It has come to my attention recently that my kid has been making some of this stuff up on her own.
She hasn't witnessed the birth of a sibling, nor has she ever caught me in the bathroom at 'that time of the month', so a lot of these conversations have been avoided. Not on purpose, they just haven't come up.
About two years ago a friend had a C-section which prompted Poppet to explain to me how babies are cut of their Mummy's tummies. I had to tell the poor lamb that most children do not come out of an incision in their mother's stomachs (though that seems to be changing) and that one day she may be required to push a baby through her own vagina. You can imagine the horror that ensued! She did also look at me with profound respect for at least a few hours...
And so a few years went by. She seemed perfectly content with the knowledge of how babies came out, and never showed any interest in how they 'got in'. I kept waiting for her curiosity to spike but it didn't.
Recently, however, she announced to me that she didn't want to get breasts when she grew up as she didn't want to have a baby. I told her that these things aren't really connected and spent a few weeks hunting down just the right book to help me explain the good old 'birds and bees' to her, once and for all.
I have noticed that her peers range greatly from delightful innocence to waaaay too much discussion about kissing boys and playing kiss chasey for my liking. I mean, year one?! Whatever.
I was determined to get in there with the correct (but appropriate) information before some little darling filled her head with nonsense. A book is always the best technique with my kid, she gives them such respect (bless) and it is also helpful to have something on hand which she can refer back to whenever she fancies.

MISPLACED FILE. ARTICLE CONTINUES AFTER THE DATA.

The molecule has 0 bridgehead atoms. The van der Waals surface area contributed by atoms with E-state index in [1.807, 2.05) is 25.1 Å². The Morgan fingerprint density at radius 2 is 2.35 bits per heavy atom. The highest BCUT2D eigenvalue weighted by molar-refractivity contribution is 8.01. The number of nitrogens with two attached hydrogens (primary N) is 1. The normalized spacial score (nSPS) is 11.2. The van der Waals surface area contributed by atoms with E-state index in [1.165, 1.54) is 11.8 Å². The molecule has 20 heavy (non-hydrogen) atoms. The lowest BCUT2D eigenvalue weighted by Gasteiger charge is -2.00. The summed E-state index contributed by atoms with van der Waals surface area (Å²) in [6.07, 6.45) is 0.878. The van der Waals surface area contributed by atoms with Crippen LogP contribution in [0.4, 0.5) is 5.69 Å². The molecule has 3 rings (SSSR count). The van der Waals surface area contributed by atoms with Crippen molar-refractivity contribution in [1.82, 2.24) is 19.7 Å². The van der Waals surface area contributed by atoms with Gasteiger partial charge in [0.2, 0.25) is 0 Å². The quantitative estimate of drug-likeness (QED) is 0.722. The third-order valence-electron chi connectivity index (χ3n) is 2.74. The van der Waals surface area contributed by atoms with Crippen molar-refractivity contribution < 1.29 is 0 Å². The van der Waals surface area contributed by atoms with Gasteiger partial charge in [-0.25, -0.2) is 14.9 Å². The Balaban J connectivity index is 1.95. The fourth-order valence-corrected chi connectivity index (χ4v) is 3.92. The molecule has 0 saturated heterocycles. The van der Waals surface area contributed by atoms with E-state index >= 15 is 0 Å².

Whilst I reminisced my own special time spent with "Where Did I Come From?", which is still available to purchase, I wanted something with a bit more heft and science. Then I stumbled across this book...
|image via here|
"It's NOT the Stork" by Robie H. Harris. It's a great book, with heaps of illustrations showing the difference between boys and girls, the development of babies etc. Poppet is nearly 8, loves comics and picture books and so really has connected with this book. The story is told by a bird and a bee, who giggle when children reading are likely to giggle (a lot) and generally make it much more accessible and fun.
You can read lots of parent reviews of this book here.
This book helped to make our chat comfortable and fun. It has opened the door to more conversation and questions and that was exactly what I was after. Poppet has been quick to make sure that you don't HAVE to let your eggs connect with someone else's sperm. I reassured her that there are plenty of ways to make sure that never happens. Starting with not messing around with any birds or bees until you are at least 30!
Have you had the 'talk'? How did it go?